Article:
Voter identification requirements are not by themselves unconstitutional. Among the challenges to these provisions, courts have considered the requirements’ application in relation to the 14th Amendment’s Equal Protection Clause and the adherence to the Help America Vote Act. In Crawford v. Marion County Election Board (2008), the U.S. Supreme Court ruled that a state’s interest in deterring and detecting voter fraud, participating in a nationwide effort to improve and modernize election procedures, and safeguarding voter confidence sufficiently outweighed the citizens’ challenges of the law’s reportedly unfair treatment. In Gonzalez v. Arizona (2012), the Ninth Circuit for the U.S. Court of Appeals handed down a decision indicating that voter identification requirements did not constitute a poll tax because citizens had to pay a fee to obtain proper identification. Similarly, when a group raised the issue of whether the voter identification requirement violated the Georgia constitution, the state’s highest court ruled that the policy does not violate that state’s constitution (Democratic Party of Georgia, Inc. v. Perdue, 2011). South Carolina even has a system to issue free identification cards so eligible individuals may vote, regardless if they can afford to purchase a standard identification card. Nonetheless, South Carolina and other states such as Wisconsin are also undergoing legal challenges to voter identification requirements and the arguments extend beyond questioning about poll taxes. These cases and others raise concern about the voter identification laws’ impact on certain marginalized groups. Recently, a federal court held that the Texas bill on voter registration violated the Voting Rights Act by having a retrogressive effect on the poor and racial minorities within Texas (Texas v. Holder, 2012). According to the court, the process to obtain an acceptable photo identification “imposes strict, unforgiving burdens on the poor, and racial minorities in Texas are disproportionately likely to live in poverty” (p. 33).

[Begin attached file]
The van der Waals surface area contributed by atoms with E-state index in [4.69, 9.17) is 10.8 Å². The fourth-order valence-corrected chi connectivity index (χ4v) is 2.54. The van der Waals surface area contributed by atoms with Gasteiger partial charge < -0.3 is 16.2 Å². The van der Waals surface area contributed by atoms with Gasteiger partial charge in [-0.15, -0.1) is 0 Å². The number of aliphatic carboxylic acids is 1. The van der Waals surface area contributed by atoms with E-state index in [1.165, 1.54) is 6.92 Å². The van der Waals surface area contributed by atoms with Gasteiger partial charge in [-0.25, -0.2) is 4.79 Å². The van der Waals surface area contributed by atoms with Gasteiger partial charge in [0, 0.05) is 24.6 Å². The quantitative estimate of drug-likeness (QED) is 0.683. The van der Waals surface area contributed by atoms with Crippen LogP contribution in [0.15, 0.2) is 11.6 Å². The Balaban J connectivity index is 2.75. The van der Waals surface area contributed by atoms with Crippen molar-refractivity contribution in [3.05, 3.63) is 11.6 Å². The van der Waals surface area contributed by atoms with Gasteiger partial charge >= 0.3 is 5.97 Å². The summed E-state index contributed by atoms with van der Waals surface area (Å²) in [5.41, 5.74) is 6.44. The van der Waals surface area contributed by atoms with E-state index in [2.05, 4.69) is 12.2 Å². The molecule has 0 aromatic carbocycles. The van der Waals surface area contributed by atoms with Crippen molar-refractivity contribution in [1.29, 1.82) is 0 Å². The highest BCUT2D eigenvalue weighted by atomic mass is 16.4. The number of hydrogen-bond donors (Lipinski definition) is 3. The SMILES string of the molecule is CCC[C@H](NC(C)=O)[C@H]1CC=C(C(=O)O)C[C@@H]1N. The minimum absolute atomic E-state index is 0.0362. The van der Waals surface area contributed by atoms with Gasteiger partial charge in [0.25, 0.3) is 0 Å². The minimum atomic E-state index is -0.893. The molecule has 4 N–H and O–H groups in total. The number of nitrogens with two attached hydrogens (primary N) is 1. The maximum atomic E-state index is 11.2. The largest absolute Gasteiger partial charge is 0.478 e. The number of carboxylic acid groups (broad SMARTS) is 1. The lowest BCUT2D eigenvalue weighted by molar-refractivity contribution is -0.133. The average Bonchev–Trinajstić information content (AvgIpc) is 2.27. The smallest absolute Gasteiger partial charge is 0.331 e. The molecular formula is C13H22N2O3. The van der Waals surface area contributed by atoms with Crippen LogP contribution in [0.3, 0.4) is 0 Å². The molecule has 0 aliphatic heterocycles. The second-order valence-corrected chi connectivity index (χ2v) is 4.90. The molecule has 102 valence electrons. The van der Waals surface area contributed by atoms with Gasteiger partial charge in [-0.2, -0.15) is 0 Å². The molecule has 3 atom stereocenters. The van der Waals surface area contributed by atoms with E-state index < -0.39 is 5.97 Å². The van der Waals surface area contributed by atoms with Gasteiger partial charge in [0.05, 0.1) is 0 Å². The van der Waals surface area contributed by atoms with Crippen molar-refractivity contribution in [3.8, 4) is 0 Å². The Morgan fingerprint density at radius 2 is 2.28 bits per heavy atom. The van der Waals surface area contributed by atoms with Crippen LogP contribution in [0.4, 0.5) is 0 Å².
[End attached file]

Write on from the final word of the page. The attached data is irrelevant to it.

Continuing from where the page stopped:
While not unconstitutional on its face, voter identification requirements present significant hurdles for many college students. For instance, does the college student have an active form of identification from an approved issuing agency? Does the identification contain a recognizable photo (e.g.., did the student modify hair color or other characteristics that could confuse a polling agent)? More important, does the identification state an address within the precinct area (i.e., the student’s residence hall address)?